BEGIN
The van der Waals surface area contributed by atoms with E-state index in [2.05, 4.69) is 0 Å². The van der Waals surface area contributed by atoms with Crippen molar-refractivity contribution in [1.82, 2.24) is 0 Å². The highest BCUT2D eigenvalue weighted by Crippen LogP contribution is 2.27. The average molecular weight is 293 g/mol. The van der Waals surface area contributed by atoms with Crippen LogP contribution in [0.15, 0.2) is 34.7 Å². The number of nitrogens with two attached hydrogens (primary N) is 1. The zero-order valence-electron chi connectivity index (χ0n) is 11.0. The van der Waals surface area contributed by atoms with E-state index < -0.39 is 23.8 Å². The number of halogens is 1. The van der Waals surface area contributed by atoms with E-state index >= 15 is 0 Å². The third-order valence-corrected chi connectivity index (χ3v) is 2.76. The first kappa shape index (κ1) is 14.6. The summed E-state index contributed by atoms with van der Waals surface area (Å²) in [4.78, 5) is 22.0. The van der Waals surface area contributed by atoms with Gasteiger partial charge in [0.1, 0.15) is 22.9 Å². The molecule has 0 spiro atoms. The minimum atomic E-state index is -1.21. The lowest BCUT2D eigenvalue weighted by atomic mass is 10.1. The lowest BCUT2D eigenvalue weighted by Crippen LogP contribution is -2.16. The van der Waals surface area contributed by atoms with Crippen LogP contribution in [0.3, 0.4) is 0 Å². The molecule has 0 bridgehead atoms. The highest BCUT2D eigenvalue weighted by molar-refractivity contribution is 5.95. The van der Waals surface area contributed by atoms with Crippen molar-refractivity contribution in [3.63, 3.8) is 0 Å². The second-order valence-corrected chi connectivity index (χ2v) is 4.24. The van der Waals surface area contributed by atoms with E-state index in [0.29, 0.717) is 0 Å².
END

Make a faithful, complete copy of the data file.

The van der Waals surface area contributed by atoms with E-state index in [2.05, 4.69) is 0 Å². The van der Waals surface area contributed by atoms with Crippen molar-refractivity contribution in [1.82, 2.24) is 0 Å². The highest BCUT2D eigenvalue weighted by Crippen LogP contribution is 2.27. The average molecular weight is 293 g/mol. The van der Waals surface area contributed by atoms with Crippen LogP contribution in [0.15, 0.2) is 34.7 Å². The number of nitrogens with two attached hydrogens (primary N) is 1. The zero-order valence-electron chi connectivity index (χ0n) is 11.0. The van der Waals surface area contributed by atoms with E-state index < -0.39 is 23.8 Å². The number of halogens is 1. The van der Waals surface area contributed by atoms with E-state index >= 15 is 0 Å². The third-order valence-corrected chi connectivity index (χ3v) is 2.76. The first kappa shape index (κ1) is 14.6. The summed E-state index contributed by atoms with van der Waals surface area (Å²) in [4.78, 5) is 22.0. The van der Waals surface area contributed by atoms with Gasteiger partial charge in [0.1, 0.15) is 22.9 Å². The molecule has 0 spiro atoms. The minimum atomic E-state index is -1.21. The lowest BCUT2D eigenvalue weighted by atomic mass is 10.1. The lowest BCUT2D eigenvalue weighted by Crippen LogP contribution is -2.16. The van der Waals surface area contributed by atoms with Crippen LogP contribution in [0.3, 0.4) is 0 Å². The molecule has 0 bridgehead atoms. The highest BCUT2D eigenvalue weighted by molar-refractivity contribution is 5.95. The van der Waals surface area contributed by atoms with Crippen molar-refractivity contribution in [3.63, 3.8) is 0 Å². The second-order valence-corrected chi connectivity index (χ2v) is 4.24. The van der Waals surface area contributed by atoms with E-state index in [0.29, 0.717) is 0 Å².